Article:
In certain market conditions, when banks are tight on credit, the knock-on effect this has on property affordability can see many buyers unable to purchase a home in the traditional way. In these situations, creative solutions like rent-to-own become an attractive option.
“The concept of rent-to-own isn’t a new one,” says Barry Fourie, Western Cape Regional Sales Manager for the Rawson Property Group, “but a lot of people don’t realize that it’s even an option for property. It can be risky for both parties, so it’s important to fully understand what you’re getting into before agreeing to anything, but there are situations in which it can be a viable solution.”
The main attraction of rent-to-own is the fact that it eliminates the need for a large cash payment upfront.
“These days, 100% home loans are rare,” says Fourie, “and most prospective buyers will need to budget for a deposit as well as the normal transfer, bond and attorney fees. These upfront costs can be significant – as much as R150 000 on a R1 million property – and if the buyer doesn’t have the cash on hand, the purchase simply can’t go ahead.”
With rent-to-own, however, the costs are spread over a much longer period of time, making the purchase more viable for a financially stable person with limited access to immediately available capital.
“The way it normally works is the buyer and seller will sign a lease agreement that allows the buyer to live in the home, like a typical tenant, but with the intention of purchasing the property at the end of the lease,” says Fourie. “The details vary, but generally, in return for first right of refusal, an additional sum is added to the monthly rental and acts as a down-payment or a deposit towards the future purchase. This sum is often forfeited if the tenant decides not to buy the property when the lease ends, but, depending on the agreement, can count towards the purchase price if the sale goes ahead.”
Fourie stresses the importance of ensuring all these kinds of details are properly recorded on the rent-to-own agreement, as well as on the property’s title deed where appropriate. This includes the tenant’s pre-emptive right (or right of first refusal), the agreed sales price of the property, and the method with which any down payments or deposits will be handled in the event that the tenant accepts – or declines – the sale.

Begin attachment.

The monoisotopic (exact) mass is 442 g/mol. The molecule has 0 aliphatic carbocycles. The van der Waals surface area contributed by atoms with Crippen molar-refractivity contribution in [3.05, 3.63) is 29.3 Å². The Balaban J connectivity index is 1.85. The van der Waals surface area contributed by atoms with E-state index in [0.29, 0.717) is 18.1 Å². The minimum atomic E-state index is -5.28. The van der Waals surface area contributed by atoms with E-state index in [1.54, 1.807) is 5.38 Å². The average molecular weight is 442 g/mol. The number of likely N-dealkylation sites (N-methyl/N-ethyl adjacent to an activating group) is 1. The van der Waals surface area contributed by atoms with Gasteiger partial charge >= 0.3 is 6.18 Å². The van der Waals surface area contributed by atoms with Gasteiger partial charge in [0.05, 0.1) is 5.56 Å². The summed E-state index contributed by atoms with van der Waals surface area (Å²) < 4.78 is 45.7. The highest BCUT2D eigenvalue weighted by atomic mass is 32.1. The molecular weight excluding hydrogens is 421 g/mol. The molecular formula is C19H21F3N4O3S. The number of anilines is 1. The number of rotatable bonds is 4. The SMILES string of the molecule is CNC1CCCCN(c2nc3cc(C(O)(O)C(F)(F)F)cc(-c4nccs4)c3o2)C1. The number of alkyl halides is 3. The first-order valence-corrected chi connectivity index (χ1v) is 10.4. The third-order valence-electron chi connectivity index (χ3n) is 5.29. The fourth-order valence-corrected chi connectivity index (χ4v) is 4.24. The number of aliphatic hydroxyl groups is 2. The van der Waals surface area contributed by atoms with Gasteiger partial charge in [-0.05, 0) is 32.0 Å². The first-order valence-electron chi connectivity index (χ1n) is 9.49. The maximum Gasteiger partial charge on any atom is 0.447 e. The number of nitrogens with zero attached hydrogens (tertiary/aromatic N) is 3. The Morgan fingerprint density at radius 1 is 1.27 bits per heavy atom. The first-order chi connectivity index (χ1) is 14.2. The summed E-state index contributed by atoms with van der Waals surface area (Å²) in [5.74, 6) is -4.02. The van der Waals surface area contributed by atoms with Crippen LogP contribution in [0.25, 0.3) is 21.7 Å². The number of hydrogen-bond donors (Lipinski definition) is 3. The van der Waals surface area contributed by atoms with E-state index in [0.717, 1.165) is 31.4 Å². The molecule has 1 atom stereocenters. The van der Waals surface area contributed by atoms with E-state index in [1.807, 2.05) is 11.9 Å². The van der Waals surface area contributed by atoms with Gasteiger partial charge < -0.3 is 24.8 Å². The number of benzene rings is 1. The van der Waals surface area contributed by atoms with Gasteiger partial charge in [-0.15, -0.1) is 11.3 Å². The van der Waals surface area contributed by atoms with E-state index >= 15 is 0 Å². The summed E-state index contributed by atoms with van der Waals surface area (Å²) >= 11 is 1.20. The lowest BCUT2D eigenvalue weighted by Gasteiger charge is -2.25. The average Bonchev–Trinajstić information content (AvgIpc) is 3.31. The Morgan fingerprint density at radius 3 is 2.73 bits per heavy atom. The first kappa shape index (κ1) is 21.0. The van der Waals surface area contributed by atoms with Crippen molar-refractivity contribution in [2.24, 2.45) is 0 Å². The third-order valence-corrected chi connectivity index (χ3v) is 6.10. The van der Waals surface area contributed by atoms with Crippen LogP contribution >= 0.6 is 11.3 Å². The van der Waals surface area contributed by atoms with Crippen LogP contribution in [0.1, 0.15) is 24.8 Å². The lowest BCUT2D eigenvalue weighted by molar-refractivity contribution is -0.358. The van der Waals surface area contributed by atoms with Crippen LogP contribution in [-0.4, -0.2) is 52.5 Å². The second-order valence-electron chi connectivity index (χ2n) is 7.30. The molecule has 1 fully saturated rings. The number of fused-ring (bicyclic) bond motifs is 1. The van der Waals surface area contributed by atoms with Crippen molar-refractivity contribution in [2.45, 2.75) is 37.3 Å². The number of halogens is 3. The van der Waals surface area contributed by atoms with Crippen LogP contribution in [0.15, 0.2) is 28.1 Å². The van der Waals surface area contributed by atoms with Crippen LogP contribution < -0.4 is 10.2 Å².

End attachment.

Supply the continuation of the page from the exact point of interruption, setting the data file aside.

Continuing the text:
“Without these stipulations in place, there’s nothing to stop an unscrupulous owner from selling the property to someone else without first offering it to the tenant, or raising the sales price so much that the tenant no longer believes the purchase is a good investment,” says Fourie. “Likewise, the owner should be protected against dishonest or unreliable purchasers who don’t hold up their own end of the bargain.”
Rent-to-own can also be structured as a type of installment sale, with an installment agreement and a separate lease agreement running concurrently.
“The buyer could rent the property for a period, at an agreed rate, while paying off the purchase price in separate installments,” says Fourie. “The laws governing this kind of arrangement are quite complicated, however, and there are very specific obligations placed on both parties. Because of this, I would definitely recommend taking legal counsel from a conveyancing specialist before entering into an installment sale.”
Ironically, in the case of sectional title rentals, rent-to-own can be an automatic and unintentional bonus for normal tenants.
“If the owner of a block of flats, for example, decides to sectionalize the building,” says Fourie, “he or she is required to offer first right of refusal to the tenants that currently occupy the units, for a period of ninety days. It’s only if those tenants refuse the purchase, or the ninety-day period lapses, that the owner can put the units on the public market.”
While those tenants would still be required to make the purchase through conventional finance channels – including coming up with the money for deposits and fees – first right of refusal and the opportunity to live in a property before deciding whether it’s worth buying are key benefits of rent-to-own purchases.
“The benefits of rent-to-own can be great,” says Fourie, “particularly if it’s the only option available to you – but that doesn’t mean it’s always a good idea. Both buyers and sellers are advised to look over the financial implications very carefully, and consult a qualified real estate agent and specialist legal professional to ensure they are fully informed and their rights are protected.”